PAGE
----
Friday, January 23, 2015

Colorectal Cancer Increasing in Young Adults

Photo courtesy: Journal of
Young Adult Oncology
CANCER DIGEST – Jan. 23, 2015 – The incidence of colorectal cancer (CRC) among young adults ages 20-39 years has increased during the past 20-30 years, despite declining rates of CRC for the U.S. population overall, a new analysis shows.

Researchers at the University of California, Irvine, led by Kathryn Singh, MPH, MS, analyzed more than 231,500 CRC cases over a 22-year period, including 5,617 cases affecting young adults. The study appears online in the Journal of Adolescent and Young Adult Oncology.

CRC is uncommon in people younger than 50 years of age. Among older adults, screening to detect and remove precancerous polyps has largely contributed to declining CRC rates for the U.S. population as a whole.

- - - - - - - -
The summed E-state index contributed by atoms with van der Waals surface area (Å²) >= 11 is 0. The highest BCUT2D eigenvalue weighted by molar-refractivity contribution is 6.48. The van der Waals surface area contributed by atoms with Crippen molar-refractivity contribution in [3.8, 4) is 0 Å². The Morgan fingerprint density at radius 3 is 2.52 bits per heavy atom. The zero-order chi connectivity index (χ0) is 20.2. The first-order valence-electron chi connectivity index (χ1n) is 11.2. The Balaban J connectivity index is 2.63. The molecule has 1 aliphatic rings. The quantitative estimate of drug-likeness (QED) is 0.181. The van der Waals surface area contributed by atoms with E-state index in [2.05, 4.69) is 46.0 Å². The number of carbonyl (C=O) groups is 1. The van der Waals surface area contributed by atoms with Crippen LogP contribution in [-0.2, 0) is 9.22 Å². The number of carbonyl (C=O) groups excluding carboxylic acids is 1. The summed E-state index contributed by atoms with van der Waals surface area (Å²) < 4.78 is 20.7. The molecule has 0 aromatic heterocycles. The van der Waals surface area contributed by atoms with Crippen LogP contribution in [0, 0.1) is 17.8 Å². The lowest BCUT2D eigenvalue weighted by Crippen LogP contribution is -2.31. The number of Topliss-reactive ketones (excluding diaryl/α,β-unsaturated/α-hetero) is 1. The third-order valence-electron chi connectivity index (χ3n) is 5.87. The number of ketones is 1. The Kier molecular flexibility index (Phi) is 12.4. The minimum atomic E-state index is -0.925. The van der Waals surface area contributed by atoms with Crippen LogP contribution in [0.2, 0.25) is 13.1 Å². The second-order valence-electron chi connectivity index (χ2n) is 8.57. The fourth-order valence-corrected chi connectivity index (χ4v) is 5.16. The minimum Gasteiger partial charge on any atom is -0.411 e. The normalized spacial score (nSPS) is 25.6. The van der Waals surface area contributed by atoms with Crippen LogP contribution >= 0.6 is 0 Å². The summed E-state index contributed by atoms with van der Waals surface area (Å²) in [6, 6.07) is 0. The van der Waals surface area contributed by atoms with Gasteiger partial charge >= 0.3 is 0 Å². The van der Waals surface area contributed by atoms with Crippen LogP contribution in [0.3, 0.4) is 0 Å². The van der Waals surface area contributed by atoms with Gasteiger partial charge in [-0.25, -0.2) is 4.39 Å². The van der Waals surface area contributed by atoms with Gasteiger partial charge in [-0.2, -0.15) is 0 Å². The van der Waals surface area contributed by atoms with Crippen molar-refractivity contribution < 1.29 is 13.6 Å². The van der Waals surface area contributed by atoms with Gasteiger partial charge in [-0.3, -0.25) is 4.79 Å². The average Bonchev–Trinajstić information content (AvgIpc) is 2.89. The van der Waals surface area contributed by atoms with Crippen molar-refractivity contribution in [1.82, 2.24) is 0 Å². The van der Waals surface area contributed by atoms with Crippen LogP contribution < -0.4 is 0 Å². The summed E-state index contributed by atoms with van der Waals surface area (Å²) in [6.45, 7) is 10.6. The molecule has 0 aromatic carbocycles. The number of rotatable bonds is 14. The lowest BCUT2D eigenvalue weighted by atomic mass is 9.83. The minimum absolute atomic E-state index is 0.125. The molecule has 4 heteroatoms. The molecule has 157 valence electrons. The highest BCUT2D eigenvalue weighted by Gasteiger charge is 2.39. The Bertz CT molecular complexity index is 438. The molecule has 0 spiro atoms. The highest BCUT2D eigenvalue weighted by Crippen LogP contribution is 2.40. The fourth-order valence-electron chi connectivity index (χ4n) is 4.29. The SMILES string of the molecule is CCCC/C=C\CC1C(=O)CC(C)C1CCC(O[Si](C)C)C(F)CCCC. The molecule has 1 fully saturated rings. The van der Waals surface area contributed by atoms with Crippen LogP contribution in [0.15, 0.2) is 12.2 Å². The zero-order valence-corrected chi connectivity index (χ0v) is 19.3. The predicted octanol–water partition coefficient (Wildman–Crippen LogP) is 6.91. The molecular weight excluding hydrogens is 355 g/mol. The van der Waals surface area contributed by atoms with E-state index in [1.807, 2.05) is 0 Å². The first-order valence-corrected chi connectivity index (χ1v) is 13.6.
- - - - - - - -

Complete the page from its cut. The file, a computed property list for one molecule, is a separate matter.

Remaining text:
While the study showed the absolute incidence of colorectal cancer per 100,000 young people remains low ranging from 0.7 per 100,000 among Hispanic and African American females aged 20–29, and up to 5.0 per 100,000 among Asian/Pacific Islander males aged 30–39, across the study period, the authors found significant increases in colorectal cancer incidence among the 20-29 year and 30-39 year age groups. 

The data also showed greater CRC risk for certain racial groups, and differences in tumor location and stage at diagnosis for young adults compared to individuals 50 years of age and older.

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